Broken Pay Scale: Rookies vs. Veterans

Quietly some veteran players are at odds amongst themselves with the current salary structure in the NFL. A recent conversation to which I was privy, amongst a couple veteran players of the NFL and a recently released player, who has only played in the NFL for one year, had some interesting comments about the current NFL salary structure, and how it is flawed, or not, depending on what level you are at in life.

Since 1998, player salaries for each tiered year have increased 188%. For example, in 1998, the minimum salary paid to a rookie player who made the final 53-man roster was a minimum $165,000. In 2009, the minimum salary for a rookie player is $310,000.  That equates to an average salary increase of 17% for each year-over-year comparison.

WHOA! 

I am reminded when I was working in the front offices of the NFL and I asked a friend of mine who was in his second year of the NFL at that time, “Do you think the current salary structure in the NFL is appropriate for rookies?”

His response was, “Yeah! It just means I should have balled out (played better) more during my college years!” I was taken back a little by his response being that I though we make share a more similar view, but not overly surprised at his answer, because he did not know what he did not know at that time. Yes, you read the previous sentence correctly.

Fast-forward in time, and I asked the same player, then in his eighth year of the NFL, essentially the same question, and his response was profoundly different!  This time he said, “Man, the system needs to change. There is no way a guy right of college should be making more than me and all I have done in the NFL.” Everyone in the business knows the current salary pay scale needs some adjusting.

Fans do not show up on Sunday afternoon to watch the owners walk around (well maybe, Jerry Jones), but instead come to see the product on the field; the players. Players deserve every penny of the money they are paid and should be compensated as fairly, but salaries are increasing at a rate that is not sustainable. Now understand, I am not saying that the owners should hoard all the profits for themselves, but how would you feel if your electric bill, water bill, and car note went up an average of 17% every year for the past 10 years? In the words of the great ABC college sportscaster Keith Jackson, “Whoa, Nelly!”  Imagine if you were an owner and your costs kept increasing at that rate. Ever wonder why ticket prices keep going up for those who make millions of dollars? And who generally pays for the increased costs? That’s right, you and I as fans!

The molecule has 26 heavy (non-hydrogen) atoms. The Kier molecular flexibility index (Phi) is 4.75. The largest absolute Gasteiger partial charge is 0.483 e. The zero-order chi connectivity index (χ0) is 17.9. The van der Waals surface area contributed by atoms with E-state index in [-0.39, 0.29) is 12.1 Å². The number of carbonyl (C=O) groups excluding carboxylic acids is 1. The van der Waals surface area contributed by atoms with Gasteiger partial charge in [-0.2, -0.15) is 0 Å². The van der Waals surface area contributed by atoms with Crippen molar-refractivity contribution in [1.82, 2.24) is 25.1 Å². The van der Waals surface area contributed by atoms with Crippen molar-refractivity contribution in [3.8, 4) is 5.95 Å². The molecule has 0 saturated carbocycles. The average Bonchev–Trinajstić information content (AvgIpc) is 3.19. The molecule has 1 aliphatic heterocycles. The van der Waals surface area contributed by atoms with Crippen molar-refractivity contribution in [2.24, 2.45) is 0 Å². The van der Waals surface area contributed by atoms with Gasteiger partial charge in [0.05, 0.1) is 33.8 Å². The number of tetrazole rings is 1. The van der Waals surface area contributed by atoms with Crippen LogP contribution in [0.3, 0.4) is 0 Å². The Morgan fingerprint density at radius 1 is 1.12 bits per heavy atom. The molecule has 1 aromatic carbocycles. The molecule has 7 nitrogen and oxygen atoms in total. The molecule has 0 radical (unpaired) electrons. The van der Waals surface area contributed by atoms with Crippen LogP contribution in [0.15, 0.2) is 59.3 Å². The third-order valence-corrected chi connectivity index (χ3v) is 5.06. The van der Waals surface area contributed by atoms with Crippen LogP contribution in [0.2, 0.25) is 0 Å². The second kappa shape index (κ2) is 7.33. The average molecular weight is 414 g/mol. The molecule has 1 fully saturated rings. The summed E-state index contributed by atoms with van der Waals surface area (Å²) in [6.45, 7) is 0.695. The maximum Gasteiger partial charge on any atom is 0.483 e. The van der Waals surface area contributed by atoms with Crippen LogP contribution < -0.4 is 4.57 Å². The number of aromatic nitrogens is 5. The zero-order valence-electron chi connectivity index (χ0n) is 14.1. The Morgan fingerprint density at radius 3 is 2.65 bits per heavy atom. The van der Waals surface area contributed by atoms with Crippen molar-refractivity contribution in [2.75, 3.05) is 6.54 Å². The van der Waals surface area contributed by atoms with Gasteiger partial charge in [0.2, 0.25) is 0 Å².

In defense of current big name rookies who signed lucrative rookie contracts, such as Detroit Lions’ QB Matthew Stafford (six-years, $41.7 million guaranteed), New York Jets QB Mark Sanchez (five-years, $28 million guaranteed), Oakland Raiders WR Darrius Heyward-Bey (five-years, $23.5 million guaranteed), and a host of other highly paid rookies, it is not their fault they are being paid these monstrous salaries. This is the system that is in place and they happen to reap the benefits of such a system. Does Stafford really deserve to be paid more than the Indianapolis Colts QB Peyton Manning, or three-time Super Bowl Champion QB Tom Brady of the New England Patriots? In case you didn’t know or realize, Stafford is slated t make more money than both of those quarterbacks in 2009.  While it is great to have the first pick in the draft, it can come at an enormous price for the team and the team’s fans, long term, if the player does not live up to expectations. Hopefully each team’s first-round pick is a success, but there is a likelihood all will not pan out as success for whatever reason.

The inverse draft system (last-place picks first, first-place picks last) and revenue-sharing creates parity in the NFL and makes the NFL game exciting and unique, however the salary structure paid to NFL players under the current salary cap makes it very hard for last place teams to get out of the “dungeon” of the NFL without overextending and making business decisions that do not make the most economic sense.  Free-agency is everything players fought for throughout the 70s and 80s, it has now seemingly become a disaster for those who fought for it.

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